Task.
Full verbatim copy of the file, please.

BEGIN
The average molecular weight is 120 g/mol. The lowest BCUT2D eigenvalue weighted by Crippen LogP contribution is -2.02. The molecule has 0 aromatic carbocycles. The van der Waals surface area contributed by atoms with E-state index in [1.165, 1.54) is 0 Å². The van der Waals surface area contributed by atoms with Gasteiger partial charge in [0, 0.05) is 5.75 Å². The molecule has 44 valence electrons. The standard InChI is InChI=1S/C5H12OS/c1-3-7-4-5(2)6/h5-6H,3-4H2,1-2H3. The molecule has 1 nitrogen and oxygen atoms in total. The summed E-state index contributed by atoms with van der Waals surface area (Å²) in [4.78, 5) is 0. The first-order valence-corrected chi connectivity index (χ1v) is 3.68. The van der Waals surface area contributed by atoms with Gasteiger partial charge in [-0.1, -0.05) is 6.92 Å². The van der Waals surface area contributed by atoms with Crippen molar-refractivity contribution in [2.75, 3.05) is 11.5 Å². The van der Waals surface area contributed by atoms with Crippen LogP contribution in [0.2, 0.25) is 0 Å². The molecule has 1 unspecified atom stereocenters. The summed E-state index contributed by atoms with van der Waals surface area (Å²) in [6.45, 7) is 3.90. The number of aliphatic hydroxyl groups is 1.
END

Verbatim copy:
The average molecular weight is 120 g/mol. The lowest BCUT2D eigenvalue weighted by Crippen LogP contribution is -2.02. The molecule has 0 aromatic carbocycles. The van der Waals surface area contributed by atoms with E-state index in [1.165, 1.54) is 0 Å². The van der Waals surface area contributed by atoms with Gasteiger partial charge in [0, 0.05) is 5.75 Å². The molecule has 44 valence electrons. The standard InChI is InChI=1S/C5H12OS/c1-3-7-4-5(2)6/h5-6H,3-4H2,1-2H3. The molecule has 1 nitrogen and oxygen atoms in total. The summed E-state index contributed by atoms with van der Waals surface area (Å²) in [4.78, 5) is 0. The first-order valence-corrected chi connectivity index (χ1v) is 3.68. The van der Waals surface area contributed by atoms with Gasteiger partial charge in [-0.1, -0.05) is 6.92 Å². The van der Waals surface area contributed by atoms with Crippen molar-refractivity contribution in [2.75, 3.05) is 11.5 Å². The van der Waals surface area contributed by atoms with Crippen LogP contribution in [0.2, 0.25) is 0 Å². The molecule has 1 unspecified atom stereocenters. The summed E-state index contributed by atoms with van der Waals surface area (Å²) in [6.45, 7) is 3.90. The number of aliphatic hydroxyl groups is 1.